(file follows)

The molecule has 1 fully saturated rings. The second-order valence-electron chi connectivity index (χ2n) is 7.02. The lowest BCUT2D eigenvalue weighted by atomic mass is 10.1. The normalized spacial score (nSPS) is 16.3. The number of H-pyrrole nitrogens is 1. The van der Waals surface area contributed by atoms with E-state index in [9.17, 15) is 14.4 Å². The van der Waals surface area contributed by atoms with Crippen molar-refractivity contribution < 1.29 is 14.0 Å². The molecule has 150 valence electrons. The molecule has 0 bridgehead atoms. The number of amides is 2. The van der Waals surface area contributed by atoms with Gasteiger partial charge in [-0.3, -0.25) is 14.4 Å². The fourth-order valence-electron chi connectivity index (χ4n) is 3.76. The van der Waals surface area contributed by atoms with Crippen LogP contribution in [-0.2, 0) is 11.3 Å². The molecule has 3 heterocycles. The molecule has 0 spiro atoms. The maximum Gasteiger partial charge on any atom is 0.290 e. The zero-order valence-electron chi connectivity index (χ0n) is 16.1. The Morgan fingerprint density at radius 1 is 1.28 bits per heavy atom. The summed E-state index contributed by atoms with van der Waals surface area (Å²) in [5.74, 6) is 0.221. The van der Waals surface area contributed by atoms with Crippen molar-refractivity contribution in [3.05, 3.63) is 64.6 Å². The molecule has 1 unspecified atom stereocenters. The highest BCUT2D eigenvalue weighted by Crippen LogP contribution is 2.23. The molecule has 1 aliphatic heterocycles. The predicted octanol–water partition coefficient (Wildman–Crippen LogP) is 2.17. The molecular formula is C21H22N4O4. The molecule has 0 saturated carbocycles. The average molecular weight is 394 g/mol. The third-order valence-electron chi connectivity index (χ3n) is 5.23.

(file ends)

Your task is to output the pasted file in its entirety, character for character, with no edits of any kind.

The molecule has 1 fully saturated rings. The second-order valence-electron chi connectivity index (χ2n) is 7.02. The lowest BCUT2D eigenvalue weighted by atomic mass is 10.1. The normalized spacial score (nSPS) is 16.3. The number of H-pyrrole nitrogens is 1. The van der Waals surface area contributed by atoms with E-state index in [9.17, 15) is 14.4 Å². The van der Waals surface area contributed by atoms with Crippen molar-refractivity contribution < 1.29 is 14.0 Å². The molecule has 150 valence electrons. The molecule has 0 bridgehead atoms. The number of amides is 2. The van der Waals surface area contributed by atoms with Gasteiger partial charge in [-0.3, -0.25) is 14.4 Å². The fourth-order valence-electron chi connectivity index (χ4n) is 3.76. The van der Waals surface area contributed by atoms with Crippen LogP contribution in [-0.2, 0) is 11.3 Å². The molecule has 3 heterocycles. The molecule has 0 spiro atoms. The maximum Gasteiger partial charge on any atom is 0.290 e. The zero-order valence-electron chi connectivity index (χ0n) is 16.1. The Morgan fingerprint density at radius 1 is 1.28 bits per heavy atom. The summed E-state index contributed by atoms with van der Waals surface area (Å²) in [5.74, 6) is 0.221. The van der Waals surface area contributed by atoms with Crippen molar-refractivity contribution in [3.05, 3.63) is 64.6 Å². The molecule has 1 unspecified atom stereocenters. The highest BCUT2D eigenvalue weighted by Crippen LogP contribution is 2.23. The molecule has 1 aliphatic heterocycles. The predicted octanol–water partition coefficient (Wildman–Crippen LogP) is 2.17. The molecular formula is C21H22N4O4. The molecule has 0 saturated carbocycles. The average molecular weight is 394 g/mol. The third-order valence-electron chi connectivity index (χ3n) is 5.23.